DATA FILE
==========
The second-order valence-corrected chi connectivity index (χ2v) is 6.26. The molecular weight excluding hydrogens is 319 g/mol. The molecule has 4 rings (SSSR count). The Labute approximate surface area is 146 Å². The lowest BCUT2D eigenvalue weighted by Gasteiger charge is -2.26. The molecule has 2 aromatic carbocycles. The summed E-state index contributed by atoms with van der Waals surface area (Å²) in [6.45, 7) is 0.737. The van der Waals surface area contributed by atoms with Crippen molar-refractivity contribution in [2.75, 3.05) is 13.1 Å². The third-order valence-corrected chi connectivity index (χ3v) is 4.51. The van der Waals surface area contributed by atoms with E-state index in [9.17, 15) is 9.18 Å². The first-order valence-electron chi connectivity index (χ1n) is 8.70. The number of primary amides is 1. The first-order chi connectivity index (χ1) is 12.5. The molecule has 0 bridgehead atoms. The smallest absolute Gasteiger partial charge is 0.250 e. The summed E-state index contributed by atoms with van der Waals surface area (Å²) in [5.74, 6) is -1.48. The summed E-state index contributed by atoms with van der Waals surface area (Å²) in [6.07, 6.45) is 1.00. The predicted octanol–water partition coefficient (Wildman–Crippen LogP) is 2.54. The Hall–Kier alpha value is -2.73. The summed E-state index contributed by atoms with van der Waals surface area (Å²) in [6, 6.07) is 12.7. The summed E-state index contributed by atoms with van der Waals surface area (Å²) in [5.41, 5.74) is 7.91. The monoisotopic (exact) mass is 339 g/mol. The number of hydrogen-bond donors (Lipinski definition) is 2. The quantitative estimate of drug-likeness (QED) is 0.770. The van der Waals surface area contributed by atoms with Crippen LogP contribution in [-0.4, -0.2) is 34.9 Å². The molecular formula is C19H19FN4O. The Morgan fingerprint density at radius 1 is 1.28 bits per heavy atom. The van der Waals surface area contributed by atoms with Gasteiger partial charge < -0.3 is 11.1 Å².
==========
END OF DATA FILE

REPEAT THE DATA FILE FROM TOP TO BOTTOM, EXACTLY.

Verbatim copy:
The second-order valence-corrected chi connectivity index (χ2v) is 6.26. The molecular weight excluding hydrogens is 319 g/mol. The molecule has 4 rings (SSSR count). The Labute approximate surface area is 146 Å². The lowest BCUT2D eigenvalue weighted by Gasteiger charge is -2.26. The molecule has 2 aromatic carbocycles. The summed E-state index contributed by atoms with van der Waals surface area (Å²) in [6.45, 7) is 0.737. The van der Waals surface area contributed by atoms with Crippen molar-refractivity contribution in [2.75, 3.05) is 13.1 Å². The third-order valence-corrected chi connectivity index (χ3v) is 4.51. The van der Waals surface area contributed by atoms with E-state index in [9.17, 15) is 9.18 Å². The first-order valence-electron chi connectivity index (χ1n) is 8.70. The number of primary amides is 1. The first-order chi connectivity index (χ1) is 12.5. The molecule has 0 bridgehead atoms. The smallest absolute Gasteiger partial charge is 0.250 e. The summed E-state index contributed by atoms with van der Waals surface area (Å²) in [5.74, 6) is -1.48. The summed E-state index contributed by atoms with van der Waals surface area (Å²) in [6.07, 6.45) is 1.00. The predicted octanol–water partition coefficient (Wildman–Crippen LogP) is 2.54. The Hall–Kier alpha value is -2.73. The summed E-state index contributed by atoms with van der Waals surface area (Å²) in [6, 6.07) is 12.7. The summed E-state index contributed by atoms with van der Waals surface area (Å²) in [5.41, 5.74) is 7.91. The monoisotopic (exact) mass is 339 g/mol. The number of hydrogen-bond donors (Lipinski definition) is 2. The quantitative estimate of drug-likeness (QED) is 0.770. The van der Waals surface area contributed by atoms with Crippen LogP contribution in [-0.4, -0.2) is 34.9 Å². The molecular formula is C19H19FN4O. The Morgan fingerprint density at radius 1 is 1.28 bits per heavy atom. The van der Waals surface area contributed by atoms with Gasteiger partial charge < -0.3 is 11.1 Å².